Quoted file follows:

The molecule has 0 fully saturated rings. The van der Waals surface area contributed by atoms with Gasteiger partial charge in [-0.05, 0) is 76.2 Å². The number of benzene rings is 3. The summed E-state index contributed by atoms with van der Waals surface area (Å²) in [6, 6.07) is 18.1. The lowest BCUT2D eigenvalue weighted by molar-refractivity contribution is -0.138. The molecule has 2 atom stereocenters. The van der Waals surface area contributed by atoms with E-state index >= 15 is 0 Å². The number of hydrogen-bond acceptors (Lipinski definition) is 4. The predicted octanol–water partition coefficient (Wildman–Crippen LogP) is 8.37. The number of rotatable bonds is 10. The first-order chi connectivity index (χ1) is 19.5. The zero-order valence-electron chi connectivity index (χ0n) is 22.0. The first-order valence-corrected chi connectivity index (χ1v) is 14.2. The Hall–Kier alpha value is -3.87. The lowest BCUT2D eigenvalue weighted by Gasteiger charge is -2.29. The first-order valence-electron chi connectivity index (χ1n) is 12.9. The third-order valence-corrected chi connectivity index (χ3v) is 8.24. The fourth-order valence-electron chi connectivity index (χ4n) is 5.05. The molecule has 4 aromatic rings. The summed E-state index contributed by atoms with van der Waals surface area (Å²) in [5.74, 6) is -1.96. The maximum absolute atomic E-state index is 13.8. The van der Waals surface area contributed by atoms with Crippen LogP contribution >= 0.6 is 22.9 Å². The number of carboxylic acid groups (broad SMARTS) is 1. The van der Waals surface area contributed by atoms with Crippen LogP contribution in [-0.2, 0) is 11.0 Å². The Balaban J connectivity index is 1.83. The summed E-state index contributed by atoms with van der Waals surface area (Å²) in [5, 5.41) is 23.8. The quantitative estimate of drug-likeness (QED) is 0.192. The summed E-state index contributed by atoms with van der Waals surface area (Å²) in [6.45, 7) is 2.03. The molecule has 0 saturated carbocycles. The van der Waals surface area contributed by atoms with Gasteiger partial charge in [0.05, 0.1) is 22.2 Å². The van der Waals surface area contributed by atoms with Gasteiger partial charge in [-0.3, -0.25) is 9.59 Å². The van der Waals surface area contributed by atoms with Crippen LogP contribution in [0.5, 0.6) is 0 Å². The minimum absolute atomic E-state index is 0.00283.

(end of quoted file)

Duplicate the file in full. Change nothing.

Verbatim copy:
The molecule has 0 fully saturated rings. The van der Waals surface area contributed by atoms with Gasteiger partial charge in [-0.05, 0) is 76.2 Å². The number of benzene rings is 3. The summed E-state index contributed by atoms with van der Waals surface area (Å²) in [6, 6.07) is 18.1. The lowest BCUT2D eigenvalue weighted by molar-refractivity contribution is -0.138. The molecule has 2 atom stereocenters. The van der Waals surface area contributed by atoms with E-state index >= 15 is 0 Å². The number of hydrogen-bond acceptors (Lipinski definition) is 4. The predicted octanol–water partition coefficient (Wildman–Crippen LogP) is 8.37. The number of rotatable bonds is 10. The first-order chi connectivity index (χ1) is 19.5. The zero-order valence-electron chi connectivity index (χ0n) is 22.0. The first-order valence-corrected chi connectivity index (χ1v) is 14.2. The Hall–Kier alpha value is -3.87. The lowest BCUT2D eigenvalue weighted by Gasteiger charge is -2.29. The first-order valence-electron chi connectivity index (χ1n) is 12.9. The third-order valence-corrected chi connectivity index (χ3v) is 8.24. The fourth-order valence-electron chi connectivity index (χ4n) is 5.05. The molecule has 4 aromatic rings. The summed E-state index contributed by atoms with van der Waals surface area (Å²) in [5.74, 6) is -1.96. The maximum absolute atomic E-state index is 13.8. The van der Waals surface area contributed by atoms with Crippen LogP contribution >= 0.6 is 22.9 Å². The number of carboxylic acid groups (broad SMARTS) is 1. The van der Waals surface area contributed by atoms with Crippen LogP contribution in [-0.2, 0) is 11.0 Å². The Balaban J connectivity index is 1.83. The summed E-state index contributed by atoms with van der Waals surface area (Å²) in [5, 5.41) is 23.8. The quantitative estimate of drug-likeness (QED) is 0.192. The summed E-state index contributed by atoms with van der Waals surface area (Å²) in [6.45, 7) is 2.03. The molecule has 0 saturated carbocycles. The van der Waals surface area contributed by atoms with Gasteiger partial charge in [0.05, 0.1) is 22.2 Å². The van der Waals surface area contributed by atoms with Gasteiger partial charge in [-0.3, -0.25) is 9.59 Å². The van der Waals surface area contributed by atoms with Crippen LogP contribution in [0.5, 0.6) is 0 Å². The minimum absolute atomic E-state index is 0.00283.